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John Davis: Says Salvation Army does discriminate against gays

File photo
A transgender pride parade will be held on the lawn of the Unitarian Society of Northampton and Florence from 11 a.m. to 1 p.m. today

File photo A transgender pride parade will be held on the lawn of the Unitarian Society of Northampton and Florence from 11 a.m. to 1 p.m. today

To the editor:

On Dec. 18 the Gazette published a guest column by an employee of the Salvation Army in which she asserted that her organization does not discriminate against gays and lesbians. This assertion is untrue.

For many years the Salvation Army has worked actively against the civil rights of gay and lesbian people. During the Bush administration they lobbied unsuccessfully for a waiver from compliance with local anti-discrimination ordinances. When cities such as San Francisco and New York passed non-discrimination ordinances requiring medical and spousal benefits for same-sex couples, the Salvation Army either closed programs to help the homeless or threatened to do so rather than comply with the law.

On an international level, the Salvation Army has been active politically in opposing gay civil rights and gay marriage. There have been numerous official pronouncements reiterating its view that gay and lesbian behavior is immoral. In 2012 a spokesman confirmed his institution’s policy that same-sex relationships are “against the will of God.” While it is true that the Salvation Army has recently adopted a policy of serving all clients regardless of sexual orientation, the same is not true of its hiring practices. In regions where the law requires non-discrimination the Salvation Army maintains that it complies. However, in regions where there are no such laws, the Salvation Army websites include the following language: “The Salvation Army reserves the right to make such employment decisions as are calculated to promote its religious and moral principles and practices” and “All Salvation Army positions of full-time service, lay leadership, employment, and volunteer service are open to qualified persons, with exceptions dictated only the religious purposes and moral positions of The Salvation Army.” At best, the Salvation Army reluctantly adopts a policy of tolerance when the law forces them to do so. At worst they continue to promulgate homophobic rhetoric and engage in political lobbying that demeans the dignity of gay and lesbian lives. I hope others will join me in supporting only those organizations that affirm the human value of all of our neighbors.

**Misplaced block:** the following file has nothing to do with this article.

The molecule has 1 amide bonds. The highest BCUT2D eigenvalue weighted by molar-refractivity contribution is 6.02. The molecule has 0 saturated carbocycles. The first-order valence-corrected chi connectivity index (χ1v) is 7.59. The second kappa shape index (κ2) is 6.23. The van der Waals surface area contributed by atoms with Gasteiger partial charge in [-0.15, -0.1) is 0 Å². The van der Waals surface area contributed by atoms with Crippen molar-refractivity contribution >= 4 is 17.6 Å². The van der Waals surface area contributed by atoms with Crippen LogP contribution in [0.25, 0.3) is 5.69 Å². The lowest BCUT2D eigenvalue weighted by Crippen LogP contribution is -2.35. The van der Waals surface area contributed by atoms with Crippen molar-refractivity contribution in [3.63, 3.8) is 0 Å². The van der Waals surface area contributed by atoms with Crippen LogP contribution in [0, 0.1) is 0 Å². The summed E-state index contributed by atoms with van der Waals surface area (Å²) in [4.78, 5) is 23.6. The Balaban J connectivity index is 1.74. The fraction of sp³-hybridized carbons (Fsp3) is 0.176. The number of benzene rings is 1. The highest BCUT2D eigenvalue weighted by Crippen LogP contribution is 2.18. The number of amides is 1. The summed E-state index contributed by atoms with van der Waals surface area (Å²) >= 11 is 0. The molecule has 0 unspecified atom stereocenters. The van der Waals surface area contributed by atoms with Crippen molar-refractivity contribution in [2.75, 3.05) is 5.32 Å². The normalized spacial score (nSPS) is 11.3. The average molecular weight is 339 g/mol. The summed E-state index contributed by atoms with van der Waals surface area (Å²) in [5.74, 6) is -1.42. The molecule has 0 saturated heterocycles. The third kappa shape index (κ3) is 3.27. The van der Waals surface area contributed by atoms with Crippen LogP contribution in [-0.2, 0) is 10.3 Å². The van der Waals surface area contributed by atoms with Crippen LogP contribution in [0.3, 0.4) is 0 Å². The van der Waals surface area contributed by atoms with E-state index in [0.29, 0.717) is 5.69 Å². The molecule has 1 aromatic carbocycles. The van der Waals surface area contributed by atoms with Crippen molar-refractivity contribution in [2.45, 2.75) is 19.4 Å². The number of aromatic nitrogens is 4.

John Davis


Legacy Comments1

Is the writer's worldview really so simplistic that he thinks if a group doesn't conform to every aspect of current political ideology that it should be punished? There is at least one other way to look at the situation. Suppose that the premise is true, that the Salvation Army does discriminate against gays in its hiring. Does this negate all of the good work that it does? It collects money and provides services for poor people in need. I suggest that instead of urging people to withdraw support that they take a more positive approach and contact the organization to express their views and work with it to change.

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